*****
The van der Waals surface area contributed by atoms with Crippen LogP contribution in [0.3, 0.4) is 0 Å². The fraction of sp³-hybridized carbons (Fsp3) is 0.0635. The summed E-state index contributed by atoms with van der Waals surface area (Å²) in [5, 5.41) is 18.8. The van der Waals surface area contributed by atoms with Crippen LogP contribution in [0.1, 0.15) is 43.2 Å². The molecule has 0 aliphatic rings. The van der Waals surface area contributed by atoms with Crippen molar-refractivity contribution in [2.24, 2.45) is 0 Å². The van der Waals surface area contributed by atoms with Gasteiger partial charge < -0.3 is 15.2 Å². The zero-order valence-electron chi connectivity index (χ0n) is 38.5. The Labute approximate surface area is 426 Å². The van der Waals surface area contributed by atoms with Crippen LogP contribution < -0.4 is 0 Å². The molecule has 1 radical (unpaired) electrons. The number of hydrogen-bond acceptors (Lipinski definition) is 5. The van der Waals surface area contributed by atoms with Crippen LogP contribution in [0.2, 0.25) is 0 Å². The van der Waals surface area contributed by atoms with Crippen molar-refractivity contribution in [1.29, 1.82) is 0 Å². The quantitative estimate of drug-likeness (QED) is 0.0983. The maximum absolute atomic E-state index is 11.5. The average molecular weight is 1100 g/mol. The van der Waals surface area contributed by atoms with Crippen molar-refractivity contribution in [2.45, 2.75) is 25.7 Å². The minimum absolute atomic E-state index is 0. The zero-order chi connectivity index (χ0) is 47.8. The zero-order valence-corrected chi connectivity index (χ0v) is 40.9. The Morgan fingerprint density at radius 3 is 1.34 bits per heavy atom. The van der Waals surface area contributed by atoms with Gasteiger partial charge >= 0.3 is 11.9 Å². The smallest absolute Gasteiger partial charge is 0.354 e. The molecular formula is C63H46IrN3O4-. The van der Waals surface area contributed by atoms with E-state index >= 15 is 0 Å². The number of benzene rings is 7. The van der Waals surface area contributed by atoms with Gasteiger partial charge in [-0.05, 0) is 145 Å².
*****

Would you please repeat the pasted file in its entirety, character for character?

The van der Waals surface area contributed by atoms with Crippen LogP contribution in [0.3, 0.4) is 0 Å². The fraction of sp³-hybridized carbons (Fsp3) is 0.0635. The summed E-state index contributed by atoms with van der Waals surface area (Å²) in [5, 5.41) is 18.8. The van der Waals surface area contributed by atoms with Crippen LogP contribution in [0.1, 0.15) is 43.2 Å². The molecule has 0 aliphatic rings. The van der Waals surface area contributed by atoms with Crippen molar-refractivity contribution in [2.24, 2.45) is 0 Å². The van der Waals surface area contributed by atoms with Gasteiger partial charge < -0.3 is 15.2 Å². The zero-order valence-electron chi connectivity index (χ0n) is 38.5. The Labute approximate surface area is 426 Å². The van der Waals surface area contributed by atoms with Crippen LogP contribution < -0.4 is 0 Å². The molecule has 1 radical (unpaired) electrons. The number of hydrogen-bond acceptors (Lipinski definition) is 5. The van der Waals surface area contributed by atoms with Crippen LogP contribution in [0.2, 0.25) is 0 Å². The van der Waals surface area contributed by atoms with Crippen molar-refractivity contribution in [1.29, 1.82) is 0 Å². The quantitative estimate of drug-likeness (QED) is 0.0983. The maximum absolute atomic E-state index is 11.5. The average molecular weight is 1100 g/mol. The van der Waals surface area contributed by atoms with Crippen molar-refractivity contribution in [2.45, 2.75) is 25.7 Å². The minimum absolute atomic E-state index is 0. The zero-order chi connectivity index (χ0) is 47.8. The zero-order valence-corrected chi connectivity index (χ0v) is 40.9. The Morgan fingerprint density at radius 3 is 1.34 bits per heavy atom. The van der Waals surface area contributed by atoms with Gasteiger partial charge >= 0.3 is 11.9 Å². The smallest absolute Gasteiger partial charge is 0.354 e. The molecular formula is C63H46IrN3O4-. The van der Waals surface area contributed by atoms with E-state index >= 15 is 0 Å². The number of benzene rings is 7. The van der Waals surface area contributed by atoms with Gasteiger partial charge in [-0.05, 0) is 145 Å².